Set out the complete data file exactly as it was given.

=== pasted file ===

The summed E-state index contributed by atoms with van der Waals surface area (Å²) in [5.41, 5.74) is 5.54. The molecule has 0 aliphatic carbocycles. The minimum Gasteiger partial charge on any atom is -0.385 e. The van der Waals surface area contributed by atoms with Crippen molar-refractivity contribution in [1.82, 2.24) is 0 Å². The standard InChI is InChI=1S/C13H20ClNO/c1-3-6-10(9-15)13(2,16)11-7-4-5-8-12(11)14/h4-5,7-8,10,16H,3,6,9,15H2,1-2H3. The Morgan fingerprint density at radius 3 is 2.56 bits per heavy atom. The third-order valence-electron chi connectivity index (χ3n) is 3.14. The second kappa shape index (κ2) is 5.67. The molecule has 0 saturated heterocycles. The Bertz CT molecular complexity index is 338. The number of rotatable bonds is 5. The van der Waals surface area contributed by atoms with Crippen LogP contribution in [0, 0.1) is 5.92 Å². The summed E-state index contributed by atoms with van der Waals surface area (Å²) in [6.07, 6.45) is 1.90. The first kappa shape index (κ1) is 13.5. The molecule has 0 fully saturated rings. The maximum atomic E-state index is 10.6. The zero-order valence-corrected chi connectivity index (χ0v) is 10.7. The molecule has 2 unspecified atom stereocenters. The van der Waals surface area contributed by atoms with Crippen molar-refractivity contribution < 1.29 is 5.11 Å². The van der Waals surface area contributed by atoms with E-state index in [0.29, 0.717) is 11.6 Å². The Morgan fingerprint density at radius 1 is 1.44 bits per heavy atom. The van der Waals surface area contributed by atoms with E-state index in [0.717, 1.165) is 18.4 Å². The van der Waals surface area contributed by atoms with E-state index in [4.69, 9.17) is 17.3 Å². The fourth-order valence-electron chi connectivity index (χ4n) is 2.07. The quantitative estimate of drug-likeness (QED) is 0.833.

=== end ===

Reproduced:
The summed E-state index contributed by atoms with van der Waals surface area (Å²) in [5.41, 5.74) is 5.54. The molecule has 0 aliphatic carbocycles. The minimum Gasteiger partial charge on any atom is -0.385 e. The van der Waals surface area contributed by atoms with Crippen molar-refractivity contribution in [1.82, 2.24) is 0 Å². The standard InChI is InChI=1S/C13H20ClNO/c1-3-6-10(9-15)13(2,16)11-7-4-5-8-12(11)14/h4-5,7-8,10,16H,3,6,9,15H2,1-2H3. The Morgan fingerprint density at radius 3 is 2.56 bits per heavy atom. The third-order valence-electron chi connectivity index (χ3n) is 3.14. The second kappa shape index (κ2) is 5.67. The molecule has 0 saturated heterocycles. The Bertz CT molecular complexity index is 338. The number of rotatable bonds is 5. The van der Waals surface area contributed by atoms with Crippen LogP contribution in [0, 0.1) is 5.92 Å². The summed E-state index contributed by atoms with van der Waals surface area (Å²) in [6.07, 6.45) is 1.90. The first kappa shape index (κ1) is 13.5. The molecule has 0 fully saturated rings. The maximum atomic E-state index is 10.6. The zero-order valence-corrected chi connectivity index (χ0v) is 10.7. The molecule has 2 unspecified atom stereocenters. The van der Waals surface area contributed by atoms with Crippen molar-refractivity contribution < 1.29 is 5.11 Å². The van der Waals surface area contributed by atoms with E-state index in [0.29, 0.717) is 11.6 Å². The Morgan fingerprint density at radius 1 is 1.44 bits per heavy atom. The van der Waals surface area contributed by atoms with E-state index in [0.717, 1.165) is 18.4 Å². The van der Waals surface area contributed by atoms with E-state index in [4.69, 9.17) is 17.3 Å². The fourth-order valence-electron chi connectivity index (χ4n) is 2.07. The quantitative estimate of drug-likeness (QED) is 0.833.